Pop quiz: Who's responsible for data protection compliance in the cloudy era? If you said 'dunno', you're not alone
Survey is thinly veiled marketing from Microsoft, but the issue is real
A new survey published by Microsoft shows the extent of confusion in businesses about how to comply with data protection regulations in the cloud era.
The Windows giant sponsored a survey by the Ponemon Institute, which approached 30,000 IT or infosec practitioners in the US and European Union, of whom just over 1,000 responded.
Ponemon asked respondents to identify who is most responsible for ensuring compliance in SaaS applications, such as Office 365 or G Suite, or PaaS resources, like Azure App Services or AWS Elastic Beanstalk. There was no consensus, with the biggest minority opinion being that the cloud provider has most responsibility in the case of SaaS (36 per cent) and the company in the case of PaaS (30 per cent). Other candidates were end users or security or privacy departments.
In the early days of cloud computing, there was often an assumption that cloud services are less secure than on-premises systems because inherently data in the cloud is to some extent out of your hands and guarded from public access only by the cloud provider. This assumption gradually gave way to the idea that since both on-premises and cloud provider systems are connected to the internet, and the cloud provider has more resources to invest in security, data may well be safer in the cloud. This is particularly the case for small businesses with few IT resources.
There are complications, though. Compliance with data regulations may require that it is stored in a certain territory, and putting data on systems owned by foreign corporations is an inherent legal risk. According to Ponemon's research, around a third of businesses have stopped or slowed adoption of cloud services because of privacy concerns – but 54 per cent believe that migration to the cloud will improve security and privacy.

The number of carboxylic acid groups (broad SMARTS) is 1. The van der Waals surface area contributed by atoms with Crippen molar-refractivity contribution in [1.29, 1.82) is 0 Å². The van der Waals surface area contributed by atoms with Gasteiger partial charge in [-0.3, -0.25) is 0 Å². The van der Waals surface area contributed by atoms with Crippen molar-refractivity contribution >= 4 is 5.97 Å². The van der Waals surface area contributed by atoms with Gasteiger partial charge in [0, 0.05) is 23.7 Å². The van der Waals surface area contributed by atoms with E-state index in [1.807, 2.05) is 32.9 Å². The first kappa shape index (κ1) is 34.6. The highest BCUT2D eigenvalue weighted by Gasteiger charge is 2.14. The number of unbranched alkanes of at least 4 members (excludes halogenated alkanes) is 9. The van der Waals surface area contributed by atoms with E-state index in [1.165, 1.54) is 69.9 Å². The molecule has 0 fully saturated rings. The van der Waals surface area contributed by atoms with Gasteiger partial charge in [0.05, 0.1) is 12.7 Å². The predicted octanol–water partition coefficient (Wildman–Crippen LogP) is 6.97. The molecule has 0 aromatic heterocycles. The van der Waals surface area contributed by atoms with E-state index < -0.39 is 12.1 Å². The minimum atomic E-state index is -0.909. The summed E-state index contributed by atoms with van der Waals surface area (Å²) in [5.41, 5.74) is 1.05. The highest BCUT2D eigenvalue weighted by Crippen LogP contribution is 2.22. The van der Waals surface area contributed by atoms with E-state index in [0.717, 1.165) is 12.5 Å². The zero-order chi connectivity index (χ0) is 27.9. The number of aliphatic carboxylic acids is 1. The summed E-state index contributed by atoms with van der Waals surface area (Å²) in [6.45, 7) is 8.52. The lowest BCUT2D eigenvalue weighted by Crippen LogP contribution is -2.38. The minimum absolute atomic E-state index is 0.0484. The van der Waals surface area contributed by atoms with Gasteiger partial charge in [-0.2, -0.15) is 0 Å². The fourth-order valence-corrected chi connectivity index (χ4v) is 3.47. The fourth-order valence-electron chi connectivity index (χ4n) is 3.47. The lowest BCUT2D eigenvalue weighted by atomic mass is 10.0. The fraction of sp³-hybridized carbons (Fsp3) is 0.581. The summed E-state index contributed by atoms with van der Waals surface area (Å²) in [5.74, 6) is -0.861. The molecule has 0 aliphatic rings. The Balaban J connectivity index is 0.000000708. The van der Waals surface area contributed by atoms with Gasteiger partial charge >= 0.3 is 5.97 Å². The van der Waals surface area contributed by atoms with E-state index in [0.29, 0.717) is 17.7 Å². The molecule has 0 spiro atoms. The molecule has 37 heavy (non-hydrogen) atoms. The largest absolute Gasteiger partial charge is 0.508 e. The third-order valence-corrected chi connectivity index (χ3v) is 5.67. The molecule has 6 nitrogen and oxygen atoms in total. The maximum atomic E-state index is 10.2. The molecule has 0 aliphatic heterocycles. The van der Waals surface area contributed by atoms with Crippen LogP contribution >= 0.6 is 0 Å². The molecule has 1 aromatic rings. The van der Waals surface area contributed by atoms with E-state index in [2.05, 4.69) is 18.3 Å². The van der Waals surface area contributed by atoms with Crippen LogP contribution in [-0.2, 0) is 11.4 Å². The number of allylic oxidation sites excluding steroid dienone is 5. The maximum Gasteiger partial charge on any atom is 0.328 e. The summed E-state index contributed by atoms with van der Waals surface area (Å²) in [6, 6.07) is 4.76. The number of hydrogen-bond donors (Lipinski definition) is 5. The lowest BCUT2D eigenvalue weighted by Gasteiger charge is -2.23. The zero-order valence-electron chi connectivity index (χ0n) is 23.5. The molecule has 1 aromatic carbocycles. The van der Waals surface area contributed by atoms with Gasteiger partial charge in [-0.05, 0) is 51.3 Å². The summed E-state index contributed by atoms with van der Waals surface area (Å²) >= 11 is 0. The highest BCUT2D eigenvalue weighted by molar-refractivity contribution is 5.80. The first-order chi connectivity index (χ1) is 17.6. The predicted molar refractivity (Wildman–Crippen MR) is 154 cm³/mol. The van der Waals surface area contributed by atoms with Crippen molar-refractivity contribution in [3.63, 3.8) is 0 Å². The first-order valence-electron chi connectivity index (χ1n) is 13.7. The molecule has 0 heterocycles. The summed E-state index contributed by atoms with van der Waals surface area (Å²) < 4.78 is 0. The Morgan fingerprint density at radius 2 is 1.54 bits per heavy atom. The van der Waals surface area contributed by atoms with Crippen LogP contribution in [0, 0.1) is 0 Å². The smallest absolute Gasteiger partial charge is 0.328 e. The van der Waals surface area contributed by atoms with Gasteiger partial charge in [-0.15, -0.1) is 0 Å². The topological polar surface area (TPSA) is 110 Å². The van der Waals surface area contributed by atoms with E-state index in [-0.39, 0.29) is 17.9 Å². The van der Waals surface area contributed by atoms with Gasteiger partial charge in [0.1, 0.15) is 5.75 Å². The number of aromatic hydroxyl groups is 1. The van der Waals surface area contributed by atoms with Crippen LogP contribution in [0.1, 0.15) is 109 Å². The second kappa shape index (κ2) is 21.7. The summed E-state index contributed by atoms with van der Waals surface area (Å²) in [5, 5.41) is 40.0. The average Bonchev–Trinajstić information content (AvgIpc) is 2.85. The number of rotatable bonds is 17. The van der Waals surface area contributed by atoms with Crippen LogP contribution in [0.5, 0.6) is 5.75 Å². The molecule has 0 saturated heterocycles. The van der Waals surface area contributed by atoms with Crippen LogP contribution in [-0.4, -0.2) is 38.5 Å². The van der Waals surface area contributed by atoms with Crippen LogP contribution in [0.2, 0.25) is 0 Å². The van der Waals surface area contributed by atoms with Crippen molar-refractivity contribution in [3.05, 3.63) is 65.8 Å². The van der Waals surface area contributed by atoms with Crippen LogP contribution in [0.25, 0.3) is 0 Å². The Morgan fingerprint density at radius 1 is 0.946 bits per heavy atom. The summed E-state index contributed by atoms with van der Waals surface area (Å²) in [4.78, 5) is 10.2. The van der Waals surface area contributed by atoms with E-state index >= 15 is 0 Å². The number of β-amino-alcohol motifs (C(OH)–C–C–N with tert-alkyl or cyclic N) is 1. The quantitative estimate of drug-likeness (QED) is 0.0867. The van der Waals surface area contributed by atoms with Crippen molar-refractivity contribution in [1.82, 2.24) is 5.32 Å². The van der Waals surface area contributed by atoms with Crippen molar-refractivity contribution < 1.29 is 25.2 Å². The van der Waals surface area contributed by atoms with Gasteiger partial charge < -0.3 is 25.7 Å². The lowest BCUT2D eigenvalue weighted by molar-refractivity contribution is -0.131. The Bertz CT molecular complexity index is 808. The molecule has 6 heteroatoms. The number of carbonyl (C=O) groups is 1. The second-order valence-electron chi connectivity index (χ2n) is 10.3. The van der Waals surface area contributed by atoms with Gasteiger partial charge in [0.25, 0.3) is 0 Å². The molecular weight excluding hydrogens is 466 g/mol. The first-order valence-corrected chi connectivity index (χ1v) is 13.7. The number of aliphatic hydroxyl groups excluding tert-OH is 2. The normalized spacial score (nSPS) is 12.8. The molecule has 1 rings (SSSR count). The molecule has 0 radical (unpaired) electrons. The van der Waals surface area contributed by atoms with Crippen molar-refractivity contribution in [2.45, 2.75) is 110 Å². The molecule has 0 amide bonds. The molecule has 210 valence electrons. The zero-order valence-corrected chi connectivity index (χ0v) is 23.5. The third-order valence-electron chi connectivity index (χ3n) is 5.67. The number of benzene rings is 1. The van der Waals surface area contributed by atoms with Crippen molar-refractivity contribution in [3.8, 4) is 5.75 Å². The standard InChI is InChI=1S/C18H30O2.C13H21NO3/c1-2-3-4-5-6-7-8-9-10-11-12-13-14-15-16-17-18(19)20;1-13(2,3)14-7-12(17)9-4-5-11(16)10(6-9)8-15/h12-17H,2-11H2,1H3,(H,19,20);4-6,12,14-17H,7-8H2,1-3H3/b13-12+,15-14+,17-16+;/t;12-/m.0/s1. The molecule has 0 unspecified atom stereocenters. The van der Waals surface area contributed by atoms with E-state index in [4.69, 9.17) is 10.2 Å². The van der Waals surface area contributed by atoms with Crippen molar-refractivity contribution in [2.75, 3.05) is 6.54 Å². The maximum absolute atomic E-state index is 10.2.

There is high interest in the "Bring your own key" (BYOK) concept, where the customer controls keys used to encrypt cloud data. If revoked, even the cloud provider cannot read the data. According to the survey, 29 per cent have adopted BYOK in some measure, and 37 per cent plan to do within a year.
Use of two-factor authentication is also on the rise, with 73 per cent of respondents adopting it in some measure, or planning to soon.
A telling statistic, however, is that more than 50 per cent of respondents say they are "not confident" that the SaaS and PaaS applications they use meet privacy and data protection requirements. Only just over a third evaluate such concerns before proceeding.
Is it easier to comply with regulations like the EU's GDPR with cloud or on-premises systems? Here there is no consensus, though the figures slightly favour cloud.
Microsoft sponsored this survey for a good reason. Many of the recommendations it identifies involve spending more money if you are an Office 365 or Azure customer. BYOK for Office 365 requires an E5 subscription, which is a hefty £30.80 per month, or even more for Microsoft 365, which includes a Windows Enterprise licence and "Advanced compliance."
Why do businesses migrate to the cloud? According to Ponemon's survey, 42 per cent aim to "reduce cost", which is at odds with Microsoft's upsell effort.
We took a quick look at Microsoft's Compliance Score, which aims to help customer tick all the boxes. We found it optimistic, awarding us a 75 per cent score for a tenant that has completed only five of 280 "improvement actions". The reason for this is that Microsoft awards itself 100 per cent for its own contribution, so even if you operate a tenant that has, say, customer credit card details in full public view on a misconfigured Sharepoint site, you would still get a high score. It would make more sense to score only those practices and policies that are under the customer's control.
Compliance is a thorny and intricate problem and one that can potentially consume large amounts of effort and expense without any immediate reward.
Will chucking more money at a cloud provider magically solve compliance issues? We are sceptical. It will not protect you against user errors or misconfigured permissions, which are a common cause of data breaches. Basics like multi-factor authentication are available even in Microsoft's cheapest plans.
All the big cloud providers are keen to emphasise the work they have done to comply with regulations and standards. They have the scale and resources to do this well. That is a good thing and one from which customers can benefit. It does not remove the customer's responsibilities, though, and signing up for more services only makes sense in the context of an organisational policy in which they have value. Put another way, you can spend a lot and still screw up. ®